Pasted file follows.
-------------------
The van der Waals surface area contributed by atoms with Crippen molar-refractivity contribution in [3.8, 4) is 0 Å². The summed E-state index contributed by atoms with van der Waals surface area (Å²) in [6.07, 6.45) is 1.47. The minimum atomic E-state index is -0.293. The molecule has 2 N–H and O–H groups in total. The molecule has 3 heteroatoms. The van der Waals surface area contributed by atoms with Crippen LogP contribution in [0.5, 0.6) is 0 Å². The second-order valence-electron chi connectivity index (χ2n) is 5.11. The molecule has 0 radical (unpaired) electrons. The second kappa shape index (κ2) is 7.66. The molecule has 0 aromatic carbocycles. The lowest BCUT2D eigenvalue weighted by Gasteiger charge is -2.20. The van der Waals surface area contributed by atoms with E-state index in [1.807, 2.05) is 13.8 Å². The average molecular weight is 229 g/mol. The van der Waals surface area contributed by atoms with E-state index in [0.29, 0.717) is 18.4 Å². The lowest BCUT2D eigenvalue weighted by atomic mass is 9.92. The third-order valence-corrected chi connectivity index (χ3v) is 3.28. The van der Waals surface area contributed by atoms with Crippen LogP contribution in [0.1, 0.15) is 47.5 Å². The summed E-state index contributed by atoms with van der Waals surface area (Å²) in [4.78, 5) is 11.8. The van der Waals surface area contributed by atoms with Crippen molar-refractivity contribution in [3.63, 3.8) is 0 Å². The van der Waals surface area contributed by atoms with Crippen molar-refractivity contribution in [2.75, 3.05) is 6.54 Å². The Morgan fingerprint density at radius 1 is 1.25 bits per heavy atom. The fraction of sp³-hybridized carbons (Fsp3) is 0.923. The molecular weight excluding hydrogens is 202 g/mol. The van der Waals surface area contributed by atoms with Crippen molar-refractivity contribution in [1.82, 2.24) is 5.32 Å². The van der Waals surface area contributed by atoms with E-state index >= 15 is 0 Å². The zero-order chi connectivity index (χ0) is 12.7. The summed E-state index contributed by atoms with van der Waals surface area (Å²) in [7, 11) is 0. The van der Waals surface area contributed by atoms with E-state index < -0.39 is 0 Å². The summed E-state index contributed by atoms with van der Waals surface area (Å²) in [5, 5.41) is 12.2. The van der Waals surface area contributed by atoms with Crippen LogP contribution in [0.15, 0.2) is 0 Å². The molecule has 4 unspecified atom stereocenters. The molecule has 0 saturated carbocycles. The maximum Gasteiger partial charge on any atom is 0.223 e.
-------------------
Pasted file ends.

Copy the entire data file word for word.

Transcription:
The van der Waals surface area contributed by atoms with Crippen molar-refractivity contribution in [3.8, 4) is 0 Å². The summed E-state index contributed by atoms with van der Waals surface area (Å²) in [6.07, 6.45) is 1.47. The minimum atomic E-state index is -0.293. The molecule has 2 N–H and O–H groups in total. The molecule has 3 heteroatoms. The van der Waals surface area contributed by atoms with Crippen LogP contribution in [0.5, 0.6) is 0 Å². The second-order valence-electron chi connectivity index (χ2n) is 5.11. The molecule has 0 radical (unpaired) electrons. The second kappa shape index (κ2) is 7.66. The molecule has 0 aromatic carbocycles. The lowest BCUT2D eigenvalue weighted by Gasteiger charge is -2.20. The van der Waals surface area contributed by atoms with E-state index in [1.807, 2.05) is 13.8 Å². The average molecular weight is 229 g/mol. The van der Waals surface area contributed by atoms with E-state index in [0.29, 0.717) is 18.4 Å². The lowest BCUT2D eigenvalue weighted by atomic mass is 9.92. The third-order valence-corrected chi connectivity index (χ3v) is 3.28. The van der Waals surface area contributed by atoms with Crippen LogP contribution in [0.1, 0.15) is 47.5 Å². The summed E-state index contributed by atoms with van der Waals surface area (Å²) in [4.78, 5) is 11.8. The van der Waals surface area contributed by atoms with Crippen molar-refractivity contribution in [3.63, 3.8) is 0 Å². The van der Waals surface area contributed by atoms with Crippen molar-refractivity contribution in [2.75, 3.05) is 6.54 Å². The Morgan fingerprint density at radius 1 is 1.25 bits per heavy atom. The fraction of sp³-hybridized carbons (Fsp3) is 0.923. The molecular weight excluding hydrogens is 202 g/mol. The van der Waals surface area contributed by atoms with Crippen molar-refractivity contribution in [1.82, 2.24) is 5.32 Å². The van der Waals surface area contributed by atoms with E-state index >= 15 is 0 Å². The zero-order chi connectivity index (χ0) is 12.7. The summed E-state index contributed by atoms with van der Waals surface area (Å²) in [7, 11) is 0. The van der Waals surface area contributed by atoms with E-state index < -0.39 is 0 Å². The summed E-state index contributed by atoms with van der Waals surface area (Å²) in [5, 5.41) is 12.2. The van der Waals surface area contributed by atoms with Crippen LogP contribution in [0.15, 0.2) is 0 Å². The molecule has 4 unspecified atom stereocenters. The molecule has 0 saturated carbocycles. The maximum Gasteiger partial charge on any atom is 0.223 e.